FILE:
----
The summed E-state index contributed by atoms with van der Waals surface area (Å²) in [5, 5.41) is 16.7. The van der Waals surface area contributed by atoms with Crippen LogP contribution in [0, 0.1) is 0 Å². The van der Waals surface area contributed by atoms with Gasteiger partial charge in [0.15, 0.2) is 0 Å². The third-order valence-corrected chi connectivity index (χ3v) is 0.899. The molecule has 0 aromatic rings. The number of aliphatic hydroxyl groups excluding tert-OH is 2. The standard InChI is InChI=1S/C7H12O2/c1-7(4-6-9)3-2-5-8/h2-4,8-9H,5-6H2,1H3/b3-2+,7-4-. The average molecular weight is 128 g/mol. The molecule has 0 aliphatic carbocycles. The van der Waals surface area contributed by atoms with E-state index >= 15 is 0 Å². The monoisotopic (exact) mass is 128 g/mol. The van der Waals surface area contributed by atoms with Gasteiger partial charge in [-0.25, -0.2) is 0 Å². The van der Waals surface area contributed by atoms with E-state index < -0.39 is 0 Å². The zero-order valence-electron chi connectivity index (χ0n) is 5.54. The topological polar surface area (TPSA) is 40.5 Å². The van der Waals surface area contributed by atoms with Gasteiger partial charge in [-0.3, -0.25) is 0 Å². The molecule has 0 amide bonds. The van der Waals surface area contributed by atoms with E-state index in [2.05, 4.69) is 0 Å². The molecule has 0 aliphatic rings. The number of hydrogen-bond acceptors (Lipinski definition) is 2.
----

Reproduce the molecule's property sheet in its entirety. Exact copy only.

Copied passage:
The summed E-state index contributed by atoms with van der Waals surface area (Å²) in [5, 5.41) is 16.7. The van der Waals surface area contributed by atoms with Crippen LogP contribution in [0, 0.1) is 0 Å². The van der Waals surface area contributed by atoms with Gasteiger partial charge in [0.15, 0.2) is 0 Å². The third-order valence-corrected chi connectivity index (χ3v) is 0.899. The molecule has 0 aromatic rings. The number of aliphatic hydroxyl groups excluding tert-OH is 2. The standard InChI is InChI=1S/C7H12O2/c1-7(4-6-9)3-2-5-8/h2-4,8-9H,5-6H2,1H3/b3-2+,7-4-. The average molecular weight is 128 g/mol. The molecule has 0 aliphatic carbocycles. The van der Waals surface area contributed by atoms with E-state index >= 15 is 0 Å². The monoisotopic (exact) mass is 128 g/mol. The van der Waals surface area contributed by atoms with Gasteiger partial charge in [-0.25, -0.2) is 0 Å². The van der Waals surface area contributed by atoms with E-state index < -0.39 is 0 Å². The zero-order valence-electron chi connectivity index (χ0n) is 5.54. The topological polar surface area (TPSA) is 40.5 Å². The van der Waals surface area contributed by atoms with Gasteiger partial charge in [-0.3, -0.25) is 0 Å². The molecule has 0 amide bonds. The van der Waals surface area contributed by atoms with E-state index in [2.05, 4.69) is 0 Å². The molecule has 0 aliphatic rings. The number of hydrogen-bond acceptors (Lipinski definition) is 2.